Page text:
Who owns the copyright in your research?

June 16, 2017

This week, psychologists are the newest group of scholars to learn that their “publishers” are dedicated to preventing their work from being made public. The American Psychological Association launched a pilot to monitor and seek removal of unauthorized online postings of APA journal articles. What this meant in practice was sending DMCA takedown notices to researchers, telling them to take copies of their own papers off their departmental web-pages. This has raised predictable and justified anger in the community.

Was this legal on APA’s part? Unquestionably, yes. They own the copyright in the articles, and determine how they can be used. But that does not make it acceptable. As Rik Smith-Unna‏ put it this very morning:

Absolutely, academic publishers requiring copyright transfer is always predatory. They don’t say it before submission or explain it clearly. Once the paper is accepted, to say “We’re not publishing unless you assign copyright”, is highly unethical. Months of your time and energy held to ransom.

The APA has since backed down — or “refocused”, as they put it — which is to be welcomed. But it may be too late. They may already have made an important contribution towards radicalising a new segment of the scholarly community. Psychologists are now more aware of how much control they give up to the APA when they publish in their journals.

The thing is, there is simply no need for us authors to put ourselves in this position. As copyright specialist Charles Oppenheim explains:

Journals do not need copyright in articles to publish them. They never have. It’s only tradition that means they keep asking for it. In other areas — novels, for example — it’s completely routine for the author to remain the copyright holder, and for the publisher merely to be given a licence to publish. And this is how it should be for scholarly articles as well.

None of this a new insight, of course. Just last month, Times Higher Education urged its readers that academics ‘should not sign over research copyright to publishers’, citing a report that discusses the matter in detail. And of course we’ve discussed such matter many times here on SV-POW!. Here are a few:

There is absolutely no legitimate reason for journals to take authors’ copyright away, and a journal that exists to serve scholarship will not do so. Which leads me to …

Fair OA Principle 2. Authors of articles in the journal retain copyright.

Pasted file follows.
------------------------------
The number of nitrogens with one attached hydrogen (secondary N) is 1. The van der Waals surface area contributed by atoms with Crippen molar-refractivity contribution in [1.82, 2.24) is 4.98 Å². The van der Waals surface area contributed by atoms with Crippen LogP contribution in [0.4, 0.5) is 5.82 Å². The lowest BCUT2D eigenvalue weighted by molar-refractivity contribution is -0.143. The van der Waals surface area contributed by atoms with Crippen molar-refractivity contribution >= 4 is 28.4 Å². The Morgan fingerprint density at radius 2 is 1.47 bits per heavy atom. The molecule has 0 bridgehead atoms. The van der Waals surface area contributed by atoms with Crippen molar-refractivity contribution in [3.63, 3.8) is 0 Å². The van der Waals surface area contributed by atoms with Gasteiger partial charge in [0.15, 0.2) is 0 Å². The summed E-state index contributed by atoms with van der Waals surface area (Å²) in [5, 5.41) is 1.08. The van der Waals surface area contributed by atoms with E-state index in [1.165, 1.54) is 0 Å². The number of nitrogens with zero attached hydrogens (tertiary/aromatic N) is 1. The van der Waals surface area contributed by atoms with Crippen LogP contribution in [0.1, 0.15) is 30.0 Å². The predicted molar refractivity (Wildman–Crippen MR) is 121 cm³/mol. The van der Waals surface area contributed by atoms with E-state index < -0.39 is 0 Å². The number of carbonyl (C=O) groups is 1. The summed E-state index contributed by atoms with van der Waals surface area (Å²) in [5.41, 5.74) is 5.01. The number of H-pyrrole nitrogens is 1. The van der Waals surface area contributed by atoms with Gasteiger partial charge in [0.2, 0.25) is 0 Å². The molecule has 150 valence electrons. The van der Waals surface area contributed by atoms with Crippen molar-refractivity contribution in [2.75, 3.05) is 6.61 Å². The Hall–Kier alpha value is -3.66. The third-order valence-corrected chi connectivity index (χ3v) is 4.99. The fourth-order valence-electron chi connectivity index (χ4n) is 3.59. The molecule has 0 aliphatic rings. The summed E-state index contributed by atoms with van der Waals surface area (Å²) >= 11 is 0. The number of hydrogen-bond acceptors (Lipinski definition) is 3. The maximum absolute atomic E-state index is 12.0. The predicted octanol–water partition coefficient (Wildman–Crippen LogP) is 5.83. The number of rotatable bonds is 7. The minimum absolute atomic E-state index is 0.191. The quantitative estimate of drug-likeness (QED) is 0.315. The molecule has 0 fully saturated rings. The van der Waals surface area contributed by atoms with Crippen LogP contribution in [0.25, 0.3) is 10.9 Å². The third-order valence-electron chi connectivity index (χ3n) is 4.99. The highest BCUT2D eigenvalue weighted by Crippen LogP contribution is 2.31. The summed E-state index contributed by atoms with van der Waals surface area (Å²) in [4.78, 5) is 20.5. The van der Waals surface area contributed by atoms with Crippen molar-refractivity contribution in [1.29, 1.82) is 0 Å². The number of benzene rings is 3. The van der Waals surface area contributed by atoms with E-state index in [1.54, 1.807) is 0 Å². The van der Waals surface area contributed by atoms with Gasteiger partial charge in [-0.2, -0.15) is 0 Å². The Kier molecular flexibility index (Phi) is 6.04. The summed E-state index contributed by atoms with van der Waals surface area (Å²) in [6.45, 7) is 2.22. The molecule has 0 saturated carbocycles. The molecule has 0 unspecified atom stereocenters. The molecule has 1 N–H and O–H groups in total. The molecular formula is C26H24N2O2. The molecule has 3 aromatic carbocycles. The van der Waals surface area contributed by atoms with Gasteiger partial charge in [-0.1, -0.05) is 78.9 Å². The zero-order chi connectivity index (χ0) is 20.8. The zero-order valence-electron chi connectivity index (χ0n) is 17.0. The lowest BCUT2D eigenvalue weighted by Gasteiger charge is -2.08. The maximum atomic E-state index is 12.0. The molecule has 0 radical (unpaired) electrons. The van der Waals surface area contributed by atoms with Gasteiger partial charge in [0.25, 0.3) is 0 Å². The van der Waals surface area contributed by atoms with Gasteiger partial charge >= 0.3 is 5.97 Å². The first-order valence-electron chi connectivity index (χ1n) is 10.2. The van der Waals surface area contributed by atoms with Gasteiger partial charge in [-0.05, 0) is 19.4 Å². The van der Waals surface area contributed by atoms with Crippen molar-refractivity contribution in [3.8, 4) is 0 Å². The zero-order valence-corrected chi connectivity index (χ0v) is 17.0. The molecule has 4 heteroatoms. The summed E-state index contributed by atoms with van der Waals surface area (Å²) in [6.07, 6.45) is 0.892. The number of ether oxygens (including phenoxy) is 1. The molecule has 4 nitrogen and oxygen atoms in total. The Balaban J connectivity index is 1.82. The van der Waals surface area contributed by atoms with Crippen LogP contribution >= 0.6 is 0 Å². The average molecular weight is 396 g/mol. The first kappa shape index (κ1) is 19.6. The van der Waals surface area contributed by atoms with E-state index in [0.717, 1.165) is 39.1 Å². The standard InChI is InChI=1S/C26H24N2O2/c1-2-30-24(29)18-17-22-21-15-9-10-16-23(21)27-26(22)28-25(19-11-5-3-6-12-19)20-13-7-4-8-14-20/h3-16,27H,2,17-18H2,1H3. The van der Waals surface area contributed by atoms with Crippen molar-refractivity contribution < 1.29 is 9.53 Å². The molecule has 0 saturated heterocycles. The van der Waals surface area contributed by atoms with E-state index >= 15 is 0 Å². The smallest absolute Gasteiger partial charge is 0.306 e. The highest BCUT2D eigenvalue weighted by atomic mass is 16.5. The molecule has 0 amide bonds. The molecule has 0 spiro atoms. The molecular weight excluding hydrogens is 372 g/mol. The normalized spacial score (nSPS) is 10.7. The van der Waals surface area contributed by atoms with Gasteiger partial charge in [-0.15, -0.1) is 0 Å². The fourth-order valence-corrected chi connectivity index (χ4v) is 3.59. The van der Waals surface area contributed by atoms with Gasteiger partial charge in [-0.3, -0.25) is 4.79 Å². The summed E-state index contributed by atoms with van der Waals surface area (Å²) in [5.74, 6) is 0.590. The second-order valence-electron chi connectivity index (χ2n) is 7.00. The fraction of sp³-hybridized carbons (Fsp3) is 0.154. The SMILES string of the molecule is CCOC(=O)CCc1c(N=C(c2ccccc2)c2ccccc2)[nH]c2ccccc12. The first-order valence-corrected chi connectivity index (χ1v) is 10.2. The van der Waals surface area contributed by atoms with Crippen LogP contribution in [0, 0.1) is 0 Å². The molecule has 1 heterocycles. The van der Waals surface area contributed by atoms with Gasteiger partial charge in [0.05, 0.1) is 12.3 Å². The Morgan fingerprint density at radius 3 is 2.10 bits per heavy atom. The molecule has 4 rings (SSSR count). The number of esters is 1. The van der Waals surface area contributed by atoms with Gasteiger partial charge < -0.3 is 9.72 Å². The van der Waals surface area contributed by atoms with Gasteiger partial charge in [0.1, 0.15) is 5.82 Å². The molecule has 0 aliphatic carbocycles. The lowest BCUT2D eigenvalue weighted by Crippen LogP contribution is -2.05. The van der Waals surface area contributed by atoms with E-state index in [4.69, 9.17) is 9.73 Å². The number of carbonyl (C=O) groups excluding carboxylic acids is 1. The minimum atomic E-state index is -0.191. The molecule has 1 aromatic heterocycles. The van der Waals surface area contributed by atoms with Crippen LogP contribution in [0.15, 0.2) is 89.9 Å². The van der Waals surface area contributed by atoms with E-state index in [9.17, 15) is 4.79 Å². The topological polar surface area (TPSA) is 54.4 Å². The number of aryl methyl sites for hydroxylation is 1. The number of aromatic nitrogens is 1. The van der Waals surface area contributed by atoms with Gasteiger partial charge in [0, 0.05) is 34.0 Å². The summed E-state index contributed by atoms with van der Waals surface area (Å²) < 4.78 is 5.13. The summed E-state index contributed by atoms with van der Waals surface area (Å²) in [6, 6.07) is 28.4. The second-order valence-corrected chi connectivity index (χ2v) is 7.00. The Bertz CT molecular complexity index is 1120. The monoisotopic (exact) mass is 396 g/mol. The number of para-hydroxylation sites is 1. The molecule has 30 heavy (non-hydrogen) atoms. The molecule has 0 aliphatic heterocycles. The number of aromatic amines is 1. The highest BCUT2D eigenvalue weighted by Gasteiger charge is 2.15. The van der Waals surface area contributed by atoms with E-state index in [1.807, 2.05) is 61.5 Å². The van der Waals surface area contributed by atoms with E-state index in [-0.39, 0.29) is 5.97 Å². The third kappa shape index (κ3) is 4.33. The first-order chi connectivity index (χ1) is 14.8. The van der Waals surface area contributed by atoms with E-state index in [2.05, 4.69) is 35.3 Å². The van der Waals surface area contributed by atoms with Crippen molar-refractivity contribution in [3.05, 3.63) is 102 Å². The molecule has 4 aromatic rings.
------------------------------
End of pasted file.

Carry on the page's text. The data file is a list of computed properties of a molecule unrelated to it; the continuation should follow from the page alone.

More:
5 Responses to “Who owns the copyright in your research?”

  1. Marc Couture Says:

    You write:

    “In other areas — novels, for example — it’s completely routine for the author to remain the copyright holder, and for the publisher merely to be given a licence to publish. And this is how it should be for scholarly articles as well.”

    I agree, but the most crucial issue here is often not if the author grant a licence or transfer the copyright, but what are the actual rights (or permissions) granted to the publisher and those retained by authors. Both copyright transfer and license agreements come in many flavours. Some transfer agreements allow the author generous reuse permissions, others don’t allow any. Same for licences: some grant the publisher just the rights it needs to do its job (namely, publish the article), while others grant most, if not all rights, commercial or otherwise.

    For instance, for its subscription-based journals, Wiley offer a choice between copyright transfer an (exclusive) licence, but one can check that in both cases the respective rights of the publisher and the authors are exactly the same. In fact, the text of the whole agreement, describing in details the rights of both parties, is almost identical, with “assigns to the Owner […] all copyright” (copyright transfer) replaced by “grants to the Owner an exclusive license of all rights of copyright”.

    Both agreements are available here: http://authorservices.wiley.com/author-resources/Journal-Authors/licensing-open-access/licensing/licensing-info-faqs.html

    I don’t know the intricacies of novel publishing, but when I decide to “merely” grant a licence to a scholarly publisher, I check carefully the agreement to assess what’s left of my rights.

  2. Mike Taylor Says:

    Well, Marc, you seem to have anticipated my next post :-)

    In short: you are dead right. The specific terms of licence-to-publish — and indeed of copyright transfer — are crucial. (This is why I favour cutting the gordian knot by dedicating manuscripts to the public domain before any of this happens.)

  3. Fair Miles Says:

    Agree. However, aren’t specific terms ultimately irrelevant if researchers are “forced” to sign whatever the publisher considers necessary for them to write to control/grow their business? From a distance (I am not lawyer) licences and contracts look (only) as formal expressions of the power struggle between parties. And (big) publishers have clearly been exploiting the power that researchers surrendered. Lack of information and individual principles apart, not every researcher is (or feels) in the position to discuss copyright terms of an accepted manuscript in A Top Journal That Can Make A Difference In My Career. Of course they should, better if as part of the decision on where to submit. So why are they so unaware? Rules and traditions that lead us to this situation are the knot that must be cutted.

  4. Mark C. Wilson Says:

    Why “sociologists” on first line, instead of “psychologists”?

  5. Mike Taylor Says:

    A plain and simple error; now fixed, thank for spotting it!

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